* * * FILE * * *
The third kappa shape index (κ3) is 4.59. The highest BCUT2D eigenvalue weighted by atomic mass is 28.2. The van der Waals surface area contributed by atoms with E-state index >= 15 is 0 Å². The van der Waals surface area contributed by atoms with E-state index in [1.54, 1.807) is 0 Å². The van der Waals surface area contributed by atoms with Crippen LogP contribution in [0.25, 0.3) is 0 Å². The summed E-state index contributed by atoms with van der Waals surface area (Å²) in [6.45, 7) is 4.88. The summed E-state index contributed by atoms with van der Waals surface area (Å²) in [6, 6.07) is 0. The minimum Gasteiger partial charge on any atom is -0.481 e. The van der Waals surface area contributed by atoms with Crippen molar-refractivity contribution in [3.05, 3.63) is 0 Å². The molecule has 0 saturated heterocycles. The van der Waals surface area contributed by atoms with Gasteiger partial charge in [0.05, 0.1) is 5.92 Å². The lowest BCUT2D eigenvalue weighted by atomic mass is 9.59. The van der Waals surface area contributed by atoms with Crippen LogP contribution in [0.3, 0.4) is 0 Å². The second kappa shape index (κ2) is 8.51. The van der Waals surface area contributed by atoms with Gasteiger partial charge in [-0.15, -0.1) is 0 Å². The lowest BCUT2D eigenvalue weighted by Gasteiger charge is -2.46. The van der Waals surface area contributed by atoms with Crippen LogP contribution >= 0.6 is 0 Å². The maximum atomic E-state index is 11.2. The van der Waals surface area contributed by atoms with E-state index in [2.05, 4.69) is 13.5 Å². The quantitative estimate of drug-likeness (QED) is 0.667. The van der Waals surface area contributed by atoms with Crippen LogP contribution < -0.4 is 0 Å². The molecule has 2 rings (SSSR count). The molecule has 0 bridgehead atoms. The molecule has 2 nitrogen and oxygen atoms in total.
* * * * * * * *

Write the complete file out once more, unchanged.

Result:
The third kappa shape index (κ3) is 4.59. The highest BCUT2D eigenvalue weighted by atomic mass is 28.2. The van der Waals surface area contributed by atoms with E-state index >= 15 is 0 Å². The van der Waals surface area contributed by atoms with E-state index in [1.54, 1.807) is 0 Å². The van der Waals surface area contributed by atoms with Crippen LogP contribution in [0.25, 0.3) is 0 Å². The summed E-state index contributed by atoms with van der Waals surface area (Å²) in [6.45, 7) is 4.88. The summed E-state index contributed by atoms with van der Waals surface area (Å²) in [6, 6.07) is 0. The minimum Gasteiger partial charge on any atom is -0.481 e. The van der Waals surface area contributed by atoms with Crippen molar-refractivity contribution in [3.05, 3.63) is 0 Å². The molecule has 0 saturated heterocycles. The van der Waals surface area contributed by atoms with Gasteiger partial charge in [0.05, 0.1) is 5.92 Å². The lowest BCUT2D eigenvalue weighted by atomic mass is 9.59. The van der Waals surface area contributed by atoms with Crippen LogP contribution in [0.3, 0.4) is 0 Å². The second kappa shape index (κ2) is 8.51. The van der Waals surface area contributed by atoms with Gasteiger partial charge in [-0.15, -0.1) is 0 Å². The lowest BCUT2D eigenvalue weighted by Gasteiger charge is -2.46. The van der Waals surface area contributed by atoms with Crippen LogP contribution >= 0.6 is 0 Å². The maximum atomic E-state index is 11.2. The van der Waals surface area contributed by atoms with E-state index in [2.05, 4.69) is 13.5 Å². The quantitative estimate of drug-likeness (QED) is 0.667. The van der Waals surface area contributed by atoms with Crippen LogP contribution < -0.4 is 0 Å². The molecule has 2 rings (SSSR count). The molecule has 0 bridgehead atoms. The molecule has 2 nitrogen and oxygen atoms in total.